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Small-Squad Phenomenon : Running Back Enjoys Slow Lane

November 20, 1986|PAUL McLEOD | Times Staff Writer

NORWALK — When he was a sophomore in high school, Benji Smith had an important decision to make: Should he remain at a public school and develop his blossoming talent as a football player, or should he satisfy his longing to return to a Christian school with its quieter way of life and different values?

The choice was not without its consequences. Smith, a running back at the time on the junior varsity team at Dominguez High School, knew that a return to Harbor Christian School in Harbor City--where he attended grade school--would mean a step down to an eight-man football program, one without the considerable exposure to football scouts and college recruiters that public schools often receive.

And for a player from Compton who has been clocked in a 4.5-second, 40-yard dash, lack of exposure could mean the difference between a college scholarship and the streets.

Eventually Smith left Dominguez and enrolled at Harbor Christian, where he played football in his junior year. When his family moved here this fall, he enrolled at tiny Leffingwell Christian High.

At Leffingwell he rushed for 2,477 yards, scoring 43 touchdowns in 10 games. In two years on the varsity level at Leffingwell and Harbor, he accounted for more than 4,600 yards and scored 426 points. The Southern Section CIF office doesn't keep records on eight-man football, but his totals are believed to be some of the best in the history of the short-field game.

In fact, he has been touted by some as the best running back in the history of eight-man football.

But now, as the larger schools are about to begin their CIF playoffs and Leffingwell's season has ended, Smith has to wonder what his future might have held if he had stuck it out at Dominguez, which enters the Southern Section playoffs Friday for the first time in 15 years.

"No one in this area is as good as this guy," said Lion Coach John O'Shea. "And the sad thing is, no one knows about him, either."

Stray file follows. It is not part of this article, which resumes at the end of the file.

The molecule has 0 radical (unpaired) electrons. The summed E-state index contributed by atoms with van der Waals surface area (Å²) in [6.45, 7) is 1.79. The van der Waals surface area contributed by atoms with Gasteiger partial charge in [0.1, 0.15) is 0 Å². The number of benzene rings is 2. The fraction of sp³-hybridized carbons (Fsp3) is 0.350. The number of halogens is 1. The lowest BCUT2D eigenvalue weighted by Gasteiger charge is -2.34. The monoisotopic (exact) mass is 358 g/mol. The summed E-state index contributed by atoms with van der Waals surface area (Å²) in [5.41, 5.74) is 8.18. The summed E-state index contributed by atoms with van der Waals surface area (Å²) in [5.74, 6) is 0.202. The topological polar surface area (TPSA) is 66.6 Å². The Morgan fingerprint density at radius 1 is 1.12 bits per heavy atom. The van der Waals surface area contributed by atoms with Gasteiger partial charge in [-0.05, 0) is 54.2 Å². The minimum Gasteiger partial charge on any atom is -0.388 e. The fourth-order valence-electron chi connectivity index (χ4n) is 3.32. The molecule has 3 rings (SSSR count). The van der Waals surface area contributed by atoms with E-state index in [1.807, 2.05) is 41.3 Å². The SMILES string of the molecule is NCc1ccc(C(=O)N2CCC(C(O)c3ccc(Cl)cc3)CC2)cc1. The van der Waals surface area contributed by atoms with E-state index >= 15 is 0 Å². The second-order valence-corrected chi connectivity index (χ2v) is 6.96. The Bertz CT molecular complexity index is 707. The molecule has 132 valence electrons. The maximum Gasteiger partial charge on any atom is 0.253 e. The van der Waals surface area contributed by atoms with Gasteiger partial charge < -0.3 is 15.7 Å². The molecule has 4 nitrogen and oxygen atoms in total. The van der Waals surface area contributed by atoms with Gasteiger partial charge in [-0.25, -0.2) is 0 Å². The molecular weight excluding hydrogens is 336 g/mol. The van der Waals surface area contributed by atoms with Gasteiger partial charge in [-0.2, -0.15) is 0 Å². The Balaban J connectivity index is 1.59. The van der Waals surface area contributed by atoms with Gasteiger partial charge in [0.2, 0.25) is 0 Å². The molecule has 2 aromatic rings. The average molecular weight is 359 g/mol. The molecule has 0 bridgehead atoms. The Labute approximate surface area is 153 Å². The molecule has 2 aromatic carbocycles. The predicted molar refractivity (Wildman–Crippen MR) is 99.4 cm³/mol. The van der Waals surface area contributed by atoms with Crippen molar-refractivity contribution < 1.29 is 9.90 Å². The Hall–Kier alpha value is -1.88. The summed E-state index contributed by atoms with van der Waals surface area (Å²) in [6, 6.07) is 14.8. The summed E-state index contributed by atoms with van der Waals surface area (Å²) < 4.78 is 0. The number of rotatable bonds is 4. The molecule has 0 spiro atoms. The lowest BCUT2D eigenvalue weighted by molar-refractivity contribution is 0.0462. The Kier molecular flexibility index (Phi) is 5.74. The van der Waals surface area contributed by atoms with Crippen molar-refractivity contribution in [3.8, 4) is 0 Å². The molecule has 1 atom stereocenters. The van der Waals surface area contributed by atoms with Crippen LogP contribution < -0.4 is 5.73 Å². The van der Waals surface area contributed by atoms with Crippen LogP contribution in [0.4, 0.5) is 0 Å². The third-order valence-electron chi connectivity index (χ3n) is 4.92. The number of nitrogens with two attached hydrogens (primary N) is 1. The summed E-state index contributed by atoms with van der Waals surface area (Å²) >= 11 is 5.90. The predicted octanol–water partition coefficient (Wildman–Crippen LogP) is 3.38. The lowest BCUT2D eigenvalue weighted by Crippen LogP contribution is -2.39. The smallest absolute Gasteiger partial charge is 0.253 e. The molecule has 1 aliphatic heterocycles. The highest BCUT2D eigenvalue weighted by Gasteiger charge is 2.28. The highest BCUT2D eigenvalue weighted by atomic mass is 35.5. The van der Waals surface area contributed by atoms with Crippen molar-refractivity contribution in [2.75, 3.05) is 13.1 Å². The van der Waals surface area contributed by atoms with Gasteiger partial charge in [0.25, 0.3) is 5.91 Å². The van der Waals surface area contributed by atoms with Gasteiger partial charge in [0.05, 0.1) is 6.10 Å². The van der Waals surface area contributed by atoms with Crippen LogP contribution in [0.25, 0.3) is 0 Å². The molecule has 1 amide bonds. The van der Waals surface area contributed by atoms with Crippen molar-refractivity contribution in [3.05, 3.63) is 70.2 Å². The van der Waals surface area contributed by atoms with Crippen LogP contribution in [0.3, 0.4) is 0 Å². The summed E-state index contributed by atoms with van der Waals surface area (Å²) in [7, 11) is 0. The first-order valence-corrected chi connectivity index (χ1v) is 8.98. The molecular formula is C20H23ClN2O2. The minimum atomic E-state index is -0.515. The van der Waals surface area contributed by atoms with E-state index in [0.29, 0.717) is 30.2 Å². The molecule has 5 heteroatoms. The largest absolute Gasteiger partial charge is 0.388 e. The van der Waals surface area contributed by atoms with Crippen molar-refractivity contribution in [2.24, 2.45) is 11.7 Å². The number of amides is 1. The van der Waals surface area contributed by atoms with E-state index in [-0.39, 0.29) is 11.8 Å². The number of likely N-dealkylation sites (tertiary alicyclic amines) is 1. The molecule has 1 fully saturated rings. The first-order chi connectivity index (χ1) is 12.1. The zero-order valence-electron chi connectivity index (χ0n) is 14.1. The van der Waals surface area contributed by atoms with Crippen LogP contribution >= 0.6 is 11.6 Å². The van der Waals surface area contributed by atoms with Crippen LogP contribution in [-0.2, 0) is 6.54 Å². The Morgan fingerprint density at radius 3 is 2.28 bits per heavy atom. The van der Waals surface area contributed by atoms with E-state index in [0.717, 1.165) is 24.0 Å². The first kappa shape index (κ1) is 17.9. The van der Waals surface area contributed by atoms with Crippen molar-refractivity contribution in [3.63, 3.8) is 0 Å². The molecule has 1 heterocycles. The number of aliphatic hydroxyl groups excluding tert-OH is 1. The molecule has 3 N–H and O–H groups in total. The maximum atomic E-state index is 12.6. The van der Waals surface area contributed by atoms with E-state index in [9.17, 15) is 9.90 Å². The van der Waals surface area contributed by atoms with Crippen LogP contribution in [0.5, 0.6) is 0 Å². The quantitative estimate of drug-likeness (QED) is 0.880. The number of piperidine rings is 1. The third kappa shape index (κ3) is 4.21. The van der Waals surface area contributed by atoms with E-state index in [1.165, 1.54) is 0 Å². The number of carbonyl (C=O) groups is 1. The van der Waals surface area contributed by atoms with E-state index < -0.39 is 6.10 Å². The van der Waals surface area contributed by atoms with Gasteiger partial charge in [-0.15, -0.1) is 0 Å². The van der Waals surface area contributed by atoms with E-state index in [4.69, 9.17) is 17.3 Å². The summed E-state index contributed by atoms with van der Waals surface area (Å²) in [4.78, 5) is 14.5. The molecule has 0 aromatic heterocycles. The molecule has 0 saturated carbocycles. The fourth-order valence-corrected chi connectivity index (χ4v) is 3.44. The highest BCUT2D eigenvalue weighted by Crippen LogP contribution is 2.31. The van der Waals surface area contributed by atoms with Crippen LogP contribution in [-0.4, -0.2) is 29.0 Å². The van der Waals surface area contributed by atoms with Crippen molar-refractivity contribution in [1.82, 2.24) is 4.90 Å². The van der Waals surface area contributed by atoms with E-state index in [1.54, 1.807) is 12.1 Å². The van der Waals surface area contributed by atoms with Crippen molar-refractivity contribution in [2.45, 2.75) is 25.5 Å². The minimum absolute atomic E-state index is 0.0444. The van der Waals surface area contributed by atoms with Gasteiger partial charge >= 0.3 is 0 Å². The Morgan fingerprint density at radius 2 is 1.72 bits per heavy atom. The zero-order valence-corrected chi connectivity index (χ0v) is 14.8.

Not quite true. Dick Lascola, operator of the Scouting Evaluation Assn., has seen Smith play. Among others, his annual publication on high school football is highly regarded by college coaches as a guideline to the top players in Southern California.

According to Lascola, Smith has "some ability," but the level of competition "hurts him" in the eyes of most college coaches. He was not listed in Lascola's list of top players, but he was scouted for the publication.

Gene Volnogle, football coach at Carson High, also saw Smith play for Harbor Christian. He says the 5-11, 187-pound runner "could play in most 11-man programs."

And O'Shea points to a bulletin board of clippings about Smith which document his accomplishments this season.

He may be this area's best-kept secret, but Smith has no regrets.

"It was a bad experience at Dominguez," he said. "The gangs. The people. I didn't feel right there. I had friends at Wilmington Christian and I was raised in a Christian home."

Jr. College Proving Ground

Smith says he wants to play professional football some day and he hopes college will be the ticket. But reality, he says, will take him to a junior college, possibly El Camino in Torrance, where, he says, he can prove himself all over again.

Lascola agrees with his thinking.

"In all my years of doing this scouting service, I have yet to see an eight-man player go straight to a Division I program," he said.

Smith's main goal is to be accepted by those around him. He says it's more important to be liked than to be talented.

But when he leaves high school he says he is aware that his talents could help him become accepted more quickly on the football field.

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